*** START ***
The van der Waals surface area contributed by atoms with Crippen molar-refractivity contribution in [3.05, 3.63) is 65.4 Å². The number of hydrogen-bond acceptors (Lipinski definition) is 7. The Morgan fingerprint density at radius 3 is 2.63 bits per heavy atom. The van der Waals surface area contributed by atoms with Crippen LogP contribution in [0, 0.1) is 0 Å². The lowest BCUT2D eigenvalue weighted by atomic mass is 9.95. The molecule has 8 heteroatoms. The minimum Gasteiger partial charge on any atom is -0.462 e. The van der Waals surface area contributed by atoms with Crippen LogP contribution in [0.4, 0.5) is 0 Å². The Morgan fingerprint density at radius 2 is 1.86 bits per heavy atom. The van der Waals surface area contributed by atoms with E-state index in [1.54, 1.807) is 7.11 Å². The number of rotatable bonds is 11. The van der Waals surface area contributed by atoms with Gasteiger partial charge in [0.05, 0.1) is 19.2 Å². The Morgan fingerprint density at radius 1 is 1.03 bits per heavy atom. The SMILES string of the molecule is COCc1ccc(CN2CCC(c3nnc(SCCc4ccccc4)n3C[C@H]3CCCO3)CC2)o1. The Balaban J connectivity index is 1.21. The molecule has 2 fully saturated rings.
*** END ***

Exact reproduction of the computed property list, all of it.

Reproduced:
The van der Waals surface area contributed by atoms with Crippen molar-refractivity contribution in [3.05, 3.63) is 65.4 Å². The number of hydrogen-bond acceptors (Lipinski definition) is 7. The Morgan fingerprint density at radius 3 is 2.63 bits per heavy atom. The van der Waals surface area contributed by atoms with Crippen LogP contribution in [0, 0.1) is 0 Å². The lowest BCUT2D eigenvalue weighted by atomic mass is 9.95. The molecule has 8 heteroatoms. The minimum Gasteiger partial charge on any atom is -0.462 e. The van der Waals surface area contributed by atoms with Crippen LogP contribution in [0.4, 0.5) is 0 Å². The Morgan fingerprint density at radius 2 is 1.86 bits per heavy atom. The van der Waals surface area contributed by atoms with E-state index in [1.54, 1.807) is 7.11 Å². The number of rotatable bonds is 11. The van der Waals surface area contributed by atoms with Gasteiger partial charge in [0.05, 0.1) is 19.2 Å². The Morgan fingerprint density at radius 1 is 1.03 bits per heavy atom. The SMILES string of the molecule is COCc1ccc(CN2CCC(c3nnc(SCCc4ccccc4)n3C[C@H]3CCCO3)CC2)o1. The Balaban J connectivity index is 1.21. The molecule has 2 fully saturated rings.